If none of these concessions are made, the relationship between the U.S. and Saudi Arabia gets that much more confusing. The oil talks taking place now have centered on an OPEC desire to cut output so oil prices can continue to climb. If the Saudi position continues to favor that reduction, the U.S. interest in supporting the Crown Prince will be in serious question. There has never been a better time to pressure the kingdom to pursue policies that reinforce U.S. positions. This is especially important as the U.S. support for the Crown Prince has horrified many—support for an outright political murder is hard to justify.

Travel Insights
It has been a pretty busy week—stops in New Orleans, Atlanta, Tampa, Bismarck, Nashville and San Antonio. My travel is actually boring beyond belief as I rarely see anything other than airports and hotel meeting rooms. This is really OK with me as I don't generally want to linger. I want to get home as fast as I can. This means most of my travel entertainment is confined to watching my fellow passengers and the others one encounters in these venues. One gets a variety of experiences that will either depress or inspire.

I am always astonished at how we can utterly ignore one another. It is the natural reaction to being crushed together with strangers. We each adopt a cocoon so we do not have to interact. Earbuds and headphones make this easy. It is amazing how far people will take this. I have watched people dump coffee on somebody and just walk away. I have seen people trampled and crushed by the frenzy that ensues when the plane lands. On the other hand, I see people trying to help others with their bags and have seen people go out of their way to be kind. The really fun part is witnessing behavior that is wholly unexpected and which challenges assumptions.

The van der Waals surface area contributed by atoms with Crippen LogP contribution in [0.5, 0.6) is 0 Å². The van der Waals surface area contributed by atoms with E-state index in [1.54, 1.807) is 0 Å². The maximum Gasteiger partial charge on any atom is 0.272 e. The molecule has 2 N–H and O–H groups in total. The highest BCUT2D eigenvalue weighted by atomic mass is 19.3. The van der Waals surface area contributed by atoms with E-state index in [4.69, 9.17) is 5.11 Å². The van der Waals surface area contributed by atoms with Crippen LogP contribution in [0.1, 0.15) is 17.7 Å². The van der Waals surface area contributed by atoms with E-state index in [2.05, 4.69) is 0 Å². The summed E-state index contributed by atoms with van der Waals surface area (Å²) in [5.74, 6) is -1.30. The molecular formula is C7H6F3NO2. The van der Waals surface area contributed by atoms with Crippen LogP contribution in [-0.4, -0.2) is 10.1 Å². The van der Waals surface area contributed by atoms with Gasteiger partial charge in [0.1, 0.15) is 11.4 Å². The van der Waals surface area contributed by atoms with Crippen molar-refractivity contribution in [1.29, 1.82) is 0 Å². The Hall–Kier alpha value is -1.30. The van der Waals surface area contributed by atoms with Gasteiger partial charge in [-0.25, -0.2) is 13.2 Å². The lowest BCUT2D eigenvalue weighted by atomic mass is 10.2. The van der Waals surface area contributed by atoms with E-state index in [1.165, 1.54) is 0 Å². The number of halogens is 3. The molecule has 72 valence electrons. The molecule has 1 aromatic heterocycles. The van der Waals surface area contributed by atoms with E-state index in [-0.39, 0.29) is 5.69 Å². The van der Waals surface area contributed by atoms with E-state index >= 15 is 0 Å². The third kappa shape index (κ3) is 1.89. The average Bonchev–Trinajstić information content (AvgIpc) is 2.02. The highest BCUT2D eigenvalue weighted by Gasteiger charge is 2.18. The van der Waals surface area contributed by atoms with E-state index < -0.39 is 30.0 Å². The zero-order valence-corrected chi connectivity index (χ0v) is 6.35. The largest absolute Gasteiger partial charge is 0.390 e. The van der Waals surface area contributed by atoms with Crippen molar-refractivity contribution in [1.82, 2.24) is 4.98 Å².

The guy on the plane was downright scary—a perfect cast member for The Mayans. He was large, heavily tattooed, leather clad. A biker if ever there was one. His face was deeply scarred and in a permanent scowl. Nobody dared sit in that middle seat next to him. As we left the plane, most scurried as far from him as possible. Turns out we were both on the next leg of the same journey so I saw him again in the waiting area. There was a mom struggling with her teen son. He appeared to have some kind of disability and was on the edge of a full-blown tantrum with lots of screaming and arm waving. The biker guy walked over and we all froze. He sat down and started talking to the kid in the gentlest tones imaginable. He started asking the kid questions like, "Where's the airplane?," "Who has a baby?," "Who is wearing a red hat?," "Who is reading a book?" The kid was now engrossed with looking at everything and everybody and calmed down. The biker guy looked at the mom and said, "My baby brother is autistic too." You just never know!

U.S. Business Cycle Expansions

The chart below shows the NBER analysis of the last several business cycles for the U.S. The period of growth we are in right now is one of the longest experienced since the 1950s, although it has not equaled the periods from 1982-1990, 1991-2001, 2001-2007 or even the one from 1961-1969. The point NBER makes is that each of these long periods of growth ended with a recession of some kind. The assessment from many analysts is that the current cycle is likely to come to an end sometime in 2019 or early 2020. The fact is periods of growth are generally lasting longer than they used to and other analysts have been less pessimistic about how soon this one will end. The sense is issues such as labor shortage as well as inflation and higher interest rates will start to catch up in the coming year.


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Tuesday, 11 December 2018